Handling Touch Events on iOS Devices

Handling Touch Events on iOS Devices

On a recent project, I had to build an interface featuring some very nice icons used as navigation elements, which feature a simple but elegant rollover to reveal a caption (you can take a look here – click the “ENTER” button to view the interactivity.) But an issue occurs on iOS devices because when you have a linked element that changes either visibility or display properties on rollover (which is how my icons work – I have it set to animate in a separate div containing the caption on the onmouseover event), because of the tap functionality the user taps once to reveal the caption, then a second time to actually fire the click event. The client was concerned that a user would click once, see the caption reveal, and think “that’s it” – and quickly leave the page thinking “well that’s pointless” or something similar.

This is actually a good usability feature because it ensures that no information contained in a hover is hidden to touch device users. In general, it is a good idea to plan your UI design with an alternate to relying on hover events, but this was designed by a third party and it was my task to interpret and build.

So after a bit of Google searching, and as always trying to find the simplest solution to the problem, I decided to do a test for the navigator.platform javascript property.

I am using code from the correct answer posted to this stackoverflow question here.

If it DOES NOT return as iPad, iPhone or iPod, I use a jQuery function to execute the hover event, which retains it for all other devices but for iOS it simply does not fire. Then, I do test again this time if it DOES return iOS on click, quickly animate in the hover div then open the sliding panel. If it is NOT one of these devices, it operates as normal – the click event fires without animating in the hover div. (For the iOS devices, I attach the close of the div to the closing of the panel – I probably could have set a timeout on the original click event and then after a few seconds, removed it. But this was the quickest solution at the time). Here is the code I used:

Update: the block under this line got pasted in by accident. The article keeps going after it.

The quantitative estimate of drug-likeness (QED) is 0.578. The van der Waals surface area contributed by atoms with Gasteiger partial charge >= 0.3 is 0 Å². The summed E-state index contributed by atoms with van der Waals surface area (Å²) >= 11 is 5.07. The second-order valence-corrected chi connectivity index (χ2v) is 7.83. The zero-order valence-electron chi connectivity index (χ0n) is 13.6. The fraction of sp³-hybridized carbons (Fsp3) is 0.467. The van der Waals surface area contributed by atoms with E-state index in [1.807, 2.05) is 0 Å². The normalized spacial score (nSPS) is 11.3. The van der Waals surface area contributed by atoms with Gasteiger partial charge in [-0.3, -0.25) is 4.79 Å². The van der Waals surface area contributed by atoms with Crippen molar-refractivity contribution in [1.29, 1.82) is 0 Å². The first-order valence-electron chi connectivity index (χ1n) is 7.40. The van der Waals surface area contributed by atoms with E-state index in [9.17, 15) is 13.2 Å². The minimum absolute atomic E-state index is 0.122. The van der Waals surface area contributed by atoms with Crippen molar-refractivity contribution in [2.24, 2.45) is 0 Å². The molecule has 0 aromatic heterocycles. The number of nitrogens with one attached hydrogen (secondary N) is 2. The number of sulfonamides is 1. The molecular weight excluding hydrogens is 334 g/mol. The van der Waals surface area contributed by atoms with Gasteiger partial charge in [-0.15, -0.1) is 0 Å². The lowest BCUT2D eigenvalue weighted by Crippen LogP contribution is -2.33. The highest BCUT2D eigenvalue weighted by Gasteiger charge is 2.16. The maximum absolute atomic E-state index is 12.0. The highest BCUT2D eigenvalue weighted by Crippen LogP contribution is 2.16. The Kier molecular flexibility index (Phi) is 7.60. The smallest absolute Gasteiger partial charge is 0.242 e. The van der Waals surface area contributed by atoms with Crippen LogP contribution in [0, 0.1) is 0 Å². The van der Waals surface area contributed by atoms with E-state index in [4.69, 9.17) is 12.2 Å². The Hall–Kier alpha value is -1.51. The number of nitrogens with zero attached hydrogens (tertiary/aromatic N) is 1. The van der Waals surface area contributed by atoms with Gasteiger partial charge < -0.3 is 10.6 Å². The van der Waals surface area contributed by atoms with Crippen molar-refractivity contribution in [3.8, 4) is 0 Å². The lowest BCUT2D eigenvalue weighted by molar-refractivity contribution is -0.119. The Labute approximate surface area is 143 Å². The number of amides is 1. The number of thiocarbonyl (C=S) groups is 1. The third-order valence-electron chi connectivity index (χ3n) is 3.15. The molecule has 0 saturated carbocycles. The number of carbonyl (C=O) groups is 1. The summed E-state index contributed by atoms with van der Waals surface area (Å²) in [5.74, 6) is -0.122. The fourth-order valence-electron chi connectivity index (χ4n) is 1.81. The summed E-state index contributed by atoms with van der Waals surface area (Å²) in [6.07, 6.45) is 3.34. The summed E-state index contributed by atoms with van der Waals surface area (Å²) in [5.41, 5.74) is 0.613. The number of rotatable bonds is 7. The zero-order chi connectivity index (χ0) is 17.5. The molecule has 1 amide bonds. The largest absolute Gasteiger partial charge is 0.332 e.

var platform = navigator.platform.toLowerCase();
// List of iDevice platforms
var iDevices = {
"ipod": true,
"ipad": true,
"iphone": true
};

Then:

var hoverIcons = function(){
for(i=1; i <= 12; i++){
(function(e) {
var trigger = $("#iconTrig" + i);
var iconHoverState = $("#iconTrig" + i + " .iconHoverState");
if ( !(platform in iDevices) ) {
$(trigger).hover(function () {
$(iconHoverState).fadeIn('fast');
}, function () {
$(iconHoverState).fadeOut('fast');
});}
})(i);
}
};

And then the click event function:

var triggerPanels = function(){
for(i=1; i <= 9; i++){
(function(e) {
var trigger = $("#iconTrig" + i);
var panel = $("#pane" + i);
var iconHoverState = $("#iconTrig" + i + " .iconHoverState");
$(trigger).click(function(){

if ( (platform in iDevices) ) {
$(iconHoverState).fadeIn('fast');
$(panel).animate({
right: 0, opacity: 1
}, 500 );
} else {
$(panel).animate({
right: 0, opacity: 1
}, 500 );

}
return false;
});
})(i);
}
};

This seemed to be a down and dirty way to accomplish this, but it worked well; regular users will see the hover state as normal and click to open the panel divs. iPad, iPhone and iPod users will click once, which reveals the hover state quickly before opening the panel, meeting the client's request to have the interactivity attached to just one click.

Submit a Comment

Your email address will not be published. Required fields are marked *

*

You may use these HTML tags and attributes: <a href="" title=""> <abbr title=""> <acronym title=""> <b> <blockquote cite=""> <cite> <code> <del datetime=""> <em> <i> <q cite=""> <strike> <strong>